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dc.creatorRiesbeck, David J., 1980-
dc.date.accessioned2012-07-10T18:14:58Z
dc.date.available2012-07-10T18:14:58Z
dc.date.created2012-05
dc.date.issued2012-07-10
dc.date.submittedMay 2012
dc.identifier.urihttp://hdl.handle.net/2152/ETD-UT-2012-05-5032
dc.descriptiontext
dc.description.abstractThis dissertation re-examines a set of long-standing problems that arise from Aristotle’s defense of kingship in the Politics. Scholars have argued for over a century that Aristotle’s endorsement of sole rule by an individual of outstanding excellence is incompatible with his theory of distributive justice and his very conception of a political community. Previous attempts to resolve this apparent contradiction have failed to ease the deeper tensions between the idea of the polis as a community of free and equal citizens sharing in ruling and being ruled and the vision of absolute kingship in which one man rules over others who are merely ruled. I argue that the so-called “paradox of monarchy” emerges from misconceptions and insufficiently nuanced interpretations of kingship itself and of the more fundamental concepts of community, rule, authority, and citizenship. Properly understood, Aristotelian kingship is not a form of government that concentrates power in the hands of a single individual, but an arrangement in which free citizens willingly invest that individual with a position of supreme authority without themselves ceasing to share in rule. Rather than a muddled appendage tacked on to the Politics out of deference to Macedon or an uncritical adoption of Platonic utopianism, Aristotle’s defense of kingship is a piece of ideal theory that serves in part to undermine the pretensions of actual or would-be monarchs, whether warrior- or philosopher-kings.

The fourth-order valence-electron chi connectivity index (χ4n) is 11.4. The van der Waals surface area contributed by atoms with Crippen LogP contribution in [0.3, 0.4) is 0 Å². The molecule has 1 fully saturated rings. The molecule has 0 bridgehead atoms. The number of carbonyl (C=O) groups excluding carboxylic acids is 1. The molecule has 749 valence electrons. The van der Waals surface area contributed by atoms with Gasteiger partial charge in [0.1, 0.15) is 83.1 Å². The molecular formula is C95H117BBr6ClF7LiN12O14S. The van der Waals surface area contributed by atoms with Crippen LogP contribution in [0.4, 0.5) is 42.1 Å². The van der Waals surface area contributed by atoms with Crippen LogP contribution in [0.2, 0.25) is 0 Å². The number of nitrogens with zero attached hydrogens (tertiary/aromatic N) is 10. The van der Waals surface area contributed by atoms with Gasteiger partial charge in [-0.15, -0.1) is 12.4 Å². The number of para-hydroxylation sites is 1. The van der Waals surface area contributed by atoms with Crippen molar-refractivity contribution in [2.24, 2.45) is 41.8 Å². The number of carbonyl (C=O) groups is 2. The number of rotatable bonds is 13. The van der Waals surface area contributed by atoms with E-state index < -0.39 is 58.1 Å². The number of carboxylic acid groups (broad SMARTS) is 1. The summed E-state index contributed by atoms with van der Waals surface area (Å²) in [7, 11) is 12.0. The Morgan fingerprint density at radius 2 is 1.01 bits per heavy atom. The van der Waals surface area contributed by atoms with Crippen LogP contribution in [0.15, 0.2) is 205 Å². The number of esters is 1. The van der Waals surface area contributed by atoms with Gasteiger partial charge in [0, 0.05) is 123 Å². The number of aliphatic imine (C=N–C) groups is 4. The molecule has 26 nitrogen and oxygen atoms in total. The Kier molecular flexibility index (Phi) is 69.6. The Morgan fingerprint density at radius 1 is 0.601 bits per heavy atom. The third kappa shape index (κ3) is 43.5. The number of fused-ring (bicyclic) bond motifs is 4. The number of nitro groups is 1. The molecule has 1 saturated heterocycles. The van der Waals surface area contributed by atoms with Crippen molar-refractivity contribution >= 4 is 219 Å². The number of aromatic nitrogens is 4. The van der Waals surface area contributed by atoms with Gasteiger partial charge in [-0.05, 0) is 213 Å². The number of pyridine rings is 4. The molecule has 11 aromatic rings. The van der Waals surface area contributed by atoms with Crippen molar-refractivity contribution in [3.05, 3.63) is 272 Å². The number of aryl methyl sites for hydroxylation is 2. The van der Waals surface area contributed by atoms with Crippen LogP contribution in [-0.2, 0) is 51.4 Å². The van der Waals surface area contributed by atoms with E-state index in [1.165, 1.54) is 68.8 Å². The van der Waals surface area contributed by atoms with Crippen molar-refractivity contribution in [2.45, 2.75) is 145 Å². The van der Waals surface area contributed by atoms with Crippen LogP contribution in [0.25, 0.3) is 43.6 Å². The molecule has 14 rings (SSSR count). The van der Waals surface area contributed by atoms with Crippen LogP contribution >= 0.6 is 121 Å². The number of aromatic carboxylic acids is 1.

dc.format.mimetypeapplication/pdf
dc.language.isoeng
dc.subjectAristotle
dc.subjectAncient philosophy
dc.subjectGreek political thought
dc.subjectHistory of political thought
dc.subjectAristotle's Politics
dc.subjectMonarchy
dc.subjectPolitical community
dc.subject.lcshAristotle--Politics
dc.subject.lcshAristotle--Political and social views
dc.subject.lcshAristotle--Contributions in political science
dc.subject.lcshPolitical science--Early works to 1800
dc.titleMonarchy and political community in Aristotle's Politics
dc.date.updated2012-07-10T18:15:13Z
dc.identifier.slug2152/ETD-UT-2012-05-5032
dc.description.departmentClassics
dc.type.genrethesis*
thesis.degree.departmentClassics
thesis.degree.disciplineClassics
thesis.degree.grantorUniversity of Texas at Austin
thesis.degree.levelDoctoral
thesis.degree.nameDoctor of Philosophy


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